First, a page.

Businessolver Blog

ACA Updates and More Information on Penalty Notices

ACA Updates and More Information on Penalty Notices
Posted on Tuesday, January 7, 2020 by Bruce Gillis
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The future of The Affordable Care Act is less certain now.

New-ACA-ruling

On December 18, 2019, a federal appeals court struck down part of the Affordable Care Act confirming a previous district court’s ruling that the individual mandate portion of the ACA is unconstitutional.

In issuing this ruling, the appeals court subsequently sent the case back down to the district court to evaluate if the ACA can be separated from the individual mandate (meaning that only the individual mandate would be eliminated). Or, must the entire law be struck down as unconstitutional. 

What does this mean for employers? And what specifically does it mean for those working on their Tax Year 2019 ACA reporting? Or those dealing with penalty notices received for prior tax years?

While the courts continue to explore the questions surrounding the recent rulings—employers should keep several things in mind.

  • At this moment, the Affordable Care Act reporting requirements are still in place. Employers should keep their focus on the Tax Year 2019 reporting. 1095-C’s are due to be distributed on or before March 2, 2020. Please be aware that no court decisions will be issued to change this.  Moreover, with this case likely heading all the way to the Supreme Court—reporting for Tax Year 2020, in early 2021, is unlikely to be impacted.
  • Penalty notices that employers have received for prior years should continue to receive immediate attention. Much as the reporting requirements are not likely to change in the immediate term, the penalties are in line with the existing laws and should be addressed timely and thoroughly.

Speaking of penalty notices… we wanted to revisit the steps employers should take if they receive these penalty notices.

  • First of all, don’t panic! These notices generally allow 30 calendar days for a response. Taking quick and deliberate steps to research and resolve the issues is far more productive than panicking.
  • Now, review the reason for the notice:
    1. Are your forms complete? Some issues that have been identified in IRS communications come from improperly completed forms (often occurring in the early years of ACA reporting when IRS guidance was not as robust as it is now). Work with your ACA administrator to correct the forms and, if necessary, resubmit the data.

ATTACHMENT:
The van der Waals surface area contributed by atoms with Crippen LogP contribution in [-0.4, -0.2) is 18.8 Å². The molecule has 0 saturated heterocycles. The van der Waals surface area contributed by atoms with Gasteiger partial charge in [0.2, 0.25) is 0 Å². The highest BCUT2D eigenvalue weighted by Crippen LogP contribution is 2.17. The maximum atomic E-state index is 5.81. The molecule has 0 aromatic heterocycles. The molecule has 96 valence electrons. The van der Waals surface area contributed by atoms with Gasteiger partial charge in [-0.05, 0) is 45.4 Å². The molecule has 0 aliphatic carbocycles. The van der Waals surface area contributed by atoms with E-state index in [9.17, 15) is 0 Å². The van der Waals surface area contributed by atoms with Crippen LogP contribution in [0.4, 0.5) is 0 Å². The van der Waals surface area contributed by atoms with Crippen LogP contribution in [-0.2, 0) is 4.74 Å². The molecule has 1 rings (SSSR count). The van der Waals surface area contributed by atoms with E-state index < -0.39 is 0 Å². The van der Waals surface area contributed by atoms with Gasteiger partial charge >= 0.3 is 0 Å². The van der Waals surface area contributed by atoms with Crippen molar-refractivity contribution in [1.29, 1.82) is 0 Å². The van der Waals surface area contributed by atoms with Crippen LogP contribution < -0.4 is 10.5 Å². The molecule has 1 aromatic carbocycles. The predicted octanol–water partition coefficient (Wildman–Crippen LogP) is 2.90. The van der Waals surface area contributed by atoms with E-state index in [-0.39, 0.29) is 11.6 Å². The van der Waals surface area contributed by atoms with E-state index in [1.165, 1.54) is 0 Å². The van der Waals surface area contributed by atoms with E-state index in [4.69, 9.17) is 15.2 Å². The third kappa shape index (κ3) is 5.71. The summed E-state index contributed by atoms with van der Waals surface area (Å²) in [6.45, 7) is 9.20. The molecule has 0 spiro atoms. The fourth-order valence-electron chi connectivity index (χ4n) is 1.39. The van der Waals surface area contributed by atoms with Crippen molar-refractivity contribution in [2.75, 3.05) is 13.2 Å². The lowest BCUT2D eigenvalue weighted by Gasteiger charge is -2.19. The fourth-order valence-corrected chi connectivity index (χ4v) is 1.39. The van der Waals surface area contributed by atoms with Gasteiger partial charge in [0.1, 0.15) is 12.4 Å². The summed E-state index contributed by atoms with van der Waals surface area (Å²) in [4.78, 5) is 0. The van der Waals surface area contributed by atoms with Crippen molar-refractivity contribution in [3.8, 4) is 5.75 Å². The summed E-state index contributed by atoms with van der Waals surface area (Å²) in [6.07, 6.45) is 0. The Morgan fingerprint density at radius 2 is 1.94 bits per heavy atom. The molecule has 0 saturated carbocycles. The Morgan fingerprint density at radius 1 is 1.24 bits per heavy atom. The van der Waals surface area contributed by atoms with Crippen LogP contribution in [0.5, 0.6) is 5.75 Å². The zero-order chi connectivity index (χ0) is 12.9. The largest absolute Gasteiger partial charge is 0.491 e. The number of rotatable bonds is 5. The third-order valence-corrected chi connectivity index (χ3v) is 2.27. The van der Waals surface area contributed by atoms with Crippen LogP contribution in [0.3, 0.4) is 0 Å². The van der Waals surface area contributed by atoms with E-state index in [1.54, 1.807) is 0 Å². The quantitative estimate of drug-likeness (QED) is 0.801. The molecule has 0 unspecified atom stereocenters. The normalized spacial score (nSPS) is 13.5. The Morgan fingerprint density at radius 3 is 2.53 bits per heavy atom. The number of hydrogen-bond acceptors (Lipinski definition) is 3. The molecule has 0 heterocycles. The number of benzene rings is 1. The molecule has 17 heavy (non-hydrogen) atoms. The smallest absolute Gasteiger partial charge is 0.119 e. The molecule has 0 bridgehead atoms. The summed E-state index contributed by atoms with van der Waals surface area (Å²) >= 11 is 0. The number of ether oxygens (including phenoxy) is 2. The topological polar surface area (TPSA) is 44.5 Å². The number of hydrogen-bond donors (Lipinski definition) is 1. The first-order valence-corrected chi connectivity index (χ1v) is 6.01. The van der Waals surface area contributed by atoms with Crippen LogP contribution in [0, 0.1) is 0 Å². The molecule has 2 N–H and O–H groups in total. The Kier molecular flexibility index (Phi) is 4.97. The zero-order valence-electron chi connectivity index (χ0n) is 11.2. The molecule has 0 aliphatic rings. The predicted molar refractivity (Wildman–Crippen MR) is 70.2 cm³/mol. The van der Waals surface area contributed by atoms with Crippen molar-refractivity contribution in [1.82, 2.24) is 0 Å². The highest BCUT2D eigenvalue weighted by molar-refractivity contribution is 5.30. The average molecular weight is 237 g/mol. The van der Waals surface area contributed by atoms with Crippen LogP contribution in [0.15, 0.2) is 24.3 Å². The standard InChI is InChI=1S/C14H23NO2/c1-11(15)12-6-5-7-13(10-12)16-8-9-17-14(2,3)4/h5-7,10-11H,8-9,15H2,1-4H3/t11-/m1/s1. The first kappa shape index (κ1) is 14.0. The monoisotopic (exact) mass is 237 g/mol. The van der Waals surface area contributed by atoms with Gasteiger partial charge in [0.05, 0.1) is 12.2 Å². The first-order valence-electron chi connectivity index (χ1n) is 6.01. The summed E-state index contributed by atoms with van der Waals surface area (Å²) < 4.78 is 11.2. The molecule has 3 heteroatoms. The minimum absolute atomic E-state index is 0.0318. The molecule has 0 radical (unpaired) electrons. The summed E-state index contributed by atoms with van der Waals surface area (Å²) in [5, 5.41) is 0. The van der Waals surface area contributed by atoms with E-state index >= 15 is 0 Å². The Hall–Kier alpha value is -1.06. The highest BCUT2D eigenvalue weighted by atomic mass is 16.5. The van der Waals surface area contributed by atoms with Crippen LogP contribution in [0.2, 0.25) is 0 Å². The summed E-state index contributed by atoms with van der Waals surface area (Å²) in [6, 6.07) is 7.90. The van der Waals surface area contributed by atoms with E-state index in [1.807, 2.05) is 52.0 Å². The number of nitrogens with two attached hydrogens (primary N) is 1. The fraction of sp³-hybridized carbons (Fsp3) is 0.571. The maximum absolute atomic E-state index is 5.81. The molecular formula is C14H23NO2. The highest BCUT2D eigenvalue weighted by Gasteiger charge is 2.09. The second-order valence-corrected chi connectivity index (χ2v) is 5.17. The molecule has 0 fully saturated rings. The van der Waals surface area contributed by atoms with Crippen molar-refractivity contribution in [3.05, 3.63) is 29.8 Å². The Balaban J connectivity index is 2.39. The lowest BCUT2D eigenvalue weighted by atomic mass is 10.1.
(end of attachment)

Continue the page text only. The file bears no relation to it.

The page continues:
2. Check the formatting. Some employers have received notices indicating their forms were submitted in portrait mode, instead of in landscape. If the employer had filed electronically, the resolution may be as simple as calling the number on the penalty notice and providing the business name and EIN to confirm data was submitted electronically.
    3. Review the employee status. There have been some instances where employers receive notices due to individual participant’s offer of coverage or full-time status being incorrect. These may require individual by individual reviews. Having as much time as possible to research these instances is ideal as it may take some time. Coordinating quickly with your ACA administrator (if supported externally) is critical— especially this time of year when administrators focus their efforts on producing the 2019 1095s.

The Affordable Care Act is getting a lot of attention in the news lately. But, despite the most recent court ruling, it is still the law of the land. Employers need to continue to stay diligent in their adherence to its requirements. The reporting requirements and penalty obligations will continue to remain a priority throughout 2020, as the Supreme Court will likely have the last word in the fate of the Affordable Care Act. 

Want to get a better idea of what’s to come in 2020 compliance? Listen to our webinar where experts weigh in on the big ticket items. Check it out below. 

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Bruce Gillis Head of Compliance Lorem ipsum dolor sit amet. View All Posts